Procurement’s role across the Asset Lifecycle

August 2022

Shane Lamont, Executive Regional Manager for NSW explains how procurement can play a significant role in supporting infrastructure procurement across the asset lifecycle, and explores the different commercial & contracting options available.


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Hi, I’m Shane Lamont and I lead our ArcBlue’s Infrastructure procurement practice and myself and my team are really passionate about delivering sustainable infrastructure solutions.

 So, what do we mean by infrastructure procurement? Infrastructure procurement is a process by securing all the goods and services needed to bring an infrastructure project to completion and to achieve whole of asset lifecycle performance and value for money. So why is infrastructure procurement important?

Sustainable infrastructure is essential for society to function. Infrastructure procurement enables sound economic development, job creation, enhances quality of life for citizens, and increases positive community and social impacts. So what is the role of procurement across the asset lifecycle?

An asset life cycle can be broken down into four key stages. Depending on the organization and the asset type, some stages might be more predominant than others. However, procurement has an opportunity to influence and add value to all four stages of an asset life cycle.

So let’s quickly step through those four stages of an asset life cycle and how procurement can add value in each stage:

Stage one is the planning phase of an asset lifecycle. The purpose of the planning phase is to describe the strategic need of the infrastructure project, weigh up the cost of undertaking the project against the expected benefits. These benefits could improve strategic longterm, economic, customer sustainability and community planning benefits.

Procurement can influence the planning phase by providing market insights on the construction and building costs, the level of cost certainty versus vulnerability, the level of supply and market competitiveness, and by identifying supply chain risk.

Stage two is the acquisition or construct phase of an asset life cycle. During this stage, also called the procurement, the asset is acquired, constructed or delivered to the appropriate location. At this stage, a procurement will largely focus on the design and construct of the asset, considering several available contracting, delivery, commercial and procurement options.

Stage three is the operations and maintenance phase of an asset lifecycle. At this stage, the asset has been commissioned and is in use. Further asset maintenance and upgrades may be required, along with other contract and supply chain management requirements.

The final stage of an asset lifecycle is the disposal phase. When an asset has reached the end of its useful life or its operational and maintenance costs become too high, it moves into stage four, the disposed stage of an asset life cycle. This should be done in a planned manner, and procurement may be required to ensure the best financial and environmental sustainability outcomes are achieved. Each infrastructure project is unique in characteristics and selecting the right procurement strategy for an infrastructure project is largely dependent on the strategic nature of the project, the size, risk profile and the level of complexity.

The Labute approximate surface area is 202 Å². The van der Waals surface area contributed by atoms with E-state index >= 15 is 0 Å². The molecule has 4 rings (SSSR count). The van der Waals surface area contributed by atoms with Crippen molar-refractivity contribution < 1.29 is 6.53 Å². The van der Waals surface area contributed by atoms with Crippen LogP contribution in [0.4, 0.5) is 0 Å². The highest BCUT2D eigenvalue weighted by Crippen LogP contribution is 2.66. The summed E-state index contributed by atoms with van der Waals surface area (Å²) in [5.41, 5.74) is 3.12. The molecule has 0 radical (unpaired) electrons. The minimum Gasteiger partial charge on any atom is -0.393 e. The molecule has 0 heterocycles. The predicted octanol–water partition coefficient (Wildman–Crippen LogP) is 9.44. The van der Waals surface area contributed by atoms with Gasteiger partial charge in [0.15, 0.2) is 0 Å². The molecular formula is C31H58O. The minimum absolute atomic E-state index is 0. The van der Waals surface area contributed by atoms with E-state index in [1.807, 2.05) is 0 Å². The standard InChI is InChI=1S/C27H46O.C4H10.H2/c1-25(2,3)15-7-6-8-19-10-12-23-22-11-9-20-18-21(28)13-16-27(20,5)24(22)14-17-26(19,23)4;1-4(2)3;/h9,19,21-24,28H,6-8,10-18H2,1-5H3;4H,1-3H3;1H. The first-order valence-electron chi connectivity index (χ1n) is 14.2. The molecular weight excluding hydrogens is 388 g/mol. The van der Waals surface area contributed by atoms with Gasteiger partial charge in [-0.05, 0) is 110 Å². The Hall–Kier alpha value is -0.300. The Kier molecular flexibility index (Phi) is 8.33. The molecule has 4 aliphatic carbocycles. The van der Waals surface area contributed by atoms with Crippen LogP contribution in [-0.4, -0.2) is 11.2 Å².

It is important to consider which contracting option, commercial structure and procurement approach will best balance out the need to control project costs, time and risks against achieving whole of asset lifecycle value for money.

Typically, most organizations consider three generic contractor models they are construct only design and construct and design design finalization and construct. However, there are other contracting options that should be considered. They are design, construct and maintain EPC, which is engineering procurement and construction EPCM, which is engineering procurement and construction management the use of ECI or otherwise known as Early Contractor Involvement and Construction Manager at Risk selecting your right commercial structure is also important to your infrastructure projects.

Most organizations tend to use a lump sum pricing model or a schedule of rates. However, there are other commercial structures that are available for consideration. They include cost plus fee, a guaranteed maximum price, which is more of an open book model with an agreed ceiling target price, which is a pain and gain sharing model or a hybrid combination of these options.

Selecting and developing the right procurement strategy for your infrastructure project is critical. Typically, what we see is that most organizations either run with a straight onestage RFT process or sometimes using an expression of interest prior to an RFT.

However, there are other options to consider as part of your procurement strategy. Sometimes a two stage RFT process can get you a great result, or also consider the use of industry briefings and also adopting more collaborative and competitive dialogue throughout your procurement process. At ArcBlue, we often refer to infrastructure procurement as future procurement and the reason is because delivering good infrastructure projects has such a positive impact on communities, on our society and our way of living.

We are passionate about working with clients, about delivering good infrastructure projects that benefit whole of community and our way of living. So please give us a call and let’s explore how we can help you deliver great outcomes.